The Inaugural China Social Development Forum

The inaugural Forum was successfully held June 22-23, 2007 in Beijing with prominent leaders from Harvard, the Central Party School, and Tsinghua University and other Chinese and international organizations in attendance. The second Forum was successfully conducted on September 25-26, 2009 in Boston. This forum focused on the intersection of the global economic crisis and the issue of social development, as it relates to China. US and Chinese scientists, scholars and senior government officials participated in the forum.

CSDF Group (CSDF_Group_Shot_edited2.jpg)

Objectives

  • To meet annually alternately in Boston and Beijing to develop a comprehensive understanding of the key social development issues in China, while also seeking to help inform China’s public policy process by drawing on both Chinese and international perspectives and experiences. Each Forum focuses on a specific theme, and the major results of the commissioned studies are then discussed and disseminated. A policy briefing paper synthesizing major findings and recommendations from each Forum is delivered to China’s top policy makers, and an edited volume of the Forum proceedings is published in both Chinese and English and then widely distributed.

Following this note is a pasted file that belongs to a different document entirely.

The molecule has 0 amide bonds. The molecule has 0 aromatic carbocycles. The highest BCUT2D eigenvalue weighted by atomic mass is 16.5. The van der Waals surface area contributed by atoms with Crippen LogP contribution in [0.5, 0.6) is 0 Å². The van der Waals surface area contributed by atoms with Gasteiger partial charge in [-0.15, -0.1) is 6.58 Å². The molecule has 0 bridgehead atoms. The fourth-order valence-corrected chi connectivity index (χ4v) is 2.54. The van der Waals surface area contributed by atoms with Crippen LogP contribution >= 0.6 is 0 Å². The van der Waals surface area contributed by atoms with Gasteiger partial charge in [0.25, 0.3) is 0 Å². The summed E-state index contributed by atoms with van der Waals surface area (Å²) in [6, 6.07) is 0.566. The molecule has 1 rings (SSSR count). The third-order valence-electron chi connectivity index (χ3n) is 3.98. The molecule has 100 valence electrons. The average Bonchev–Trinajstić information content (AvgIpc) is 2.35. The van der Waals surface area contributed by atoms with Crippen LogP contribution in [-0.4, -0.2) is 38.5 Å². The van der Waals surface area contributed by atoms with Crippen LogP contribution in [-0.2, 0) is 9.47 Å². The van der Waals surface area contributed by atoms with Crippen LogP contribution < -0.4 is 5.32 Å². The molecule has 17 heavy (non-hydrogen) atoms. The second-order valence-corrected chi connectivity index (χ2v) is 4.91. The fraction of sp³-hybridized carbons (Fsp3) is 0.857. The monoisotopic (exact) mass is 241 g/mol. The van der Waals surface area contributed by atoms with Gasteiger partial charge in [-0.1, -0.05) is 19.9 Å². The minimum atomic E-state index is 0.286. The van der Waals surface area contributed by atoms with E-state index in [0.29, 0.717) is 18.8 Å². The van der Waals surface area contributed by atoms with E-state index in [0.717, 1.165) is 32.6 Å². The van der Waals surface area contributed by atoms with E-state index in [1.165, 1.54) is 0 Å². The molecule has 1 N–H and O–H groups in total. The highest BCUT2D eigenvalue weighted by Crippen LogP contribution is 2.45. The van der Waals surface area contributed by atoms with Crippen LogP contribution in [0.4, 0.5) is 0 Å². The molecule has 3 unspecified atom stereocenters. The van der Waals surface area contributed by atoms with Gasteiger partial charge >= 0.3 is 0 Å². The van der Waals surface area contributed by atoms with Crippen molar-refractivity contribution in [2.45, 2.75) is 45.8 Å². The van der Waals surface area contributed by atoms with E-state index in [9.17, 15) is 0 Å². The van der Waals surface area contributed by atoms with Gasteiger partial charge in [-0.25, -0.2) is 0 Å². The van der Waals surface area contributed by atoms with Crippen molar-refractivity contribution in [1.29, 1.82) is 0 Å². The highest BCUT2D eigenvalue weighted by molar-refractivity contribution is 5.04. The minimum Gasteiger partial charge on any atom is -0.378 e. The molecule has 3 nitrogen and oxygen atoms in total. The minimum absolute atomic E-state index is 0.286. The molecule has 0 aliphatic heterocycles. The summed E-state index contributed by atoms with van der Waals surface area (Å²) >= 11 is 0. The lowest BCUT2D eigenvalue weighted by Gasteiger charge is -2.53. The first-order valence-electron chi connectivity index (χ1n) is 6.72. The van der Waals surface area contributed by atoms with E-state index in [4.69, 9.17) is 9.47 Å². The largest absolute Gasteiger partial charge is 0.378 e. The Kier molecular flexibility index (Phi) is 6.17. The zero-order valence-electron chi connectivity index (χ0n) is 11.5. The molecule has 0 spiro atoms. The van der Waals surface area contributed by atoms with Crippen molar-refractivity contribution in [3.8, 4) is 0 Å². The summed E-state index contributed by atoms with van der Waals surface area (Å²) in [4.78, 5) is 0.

• To coordinate and support a series of inter-disciplinary studies on a select set of social development issues in China. These studies will be carried out by Harvard faculties, research fellows, and students in collaboration with leading Chinese scholars. Major issues to be studied include (but are not limited to):
    • the relationship between economic and social development;
    • governance structure for social development;
    • achieving the Millennium Development Goals (MDGs);
    • aging society and social security;
    • controlling major public health risks, including nutrition, environmental, and behavioral risks;
    • health care system reforms;
    • human capital and social capital;
    • corporate social responsibilities;
    • leadership development.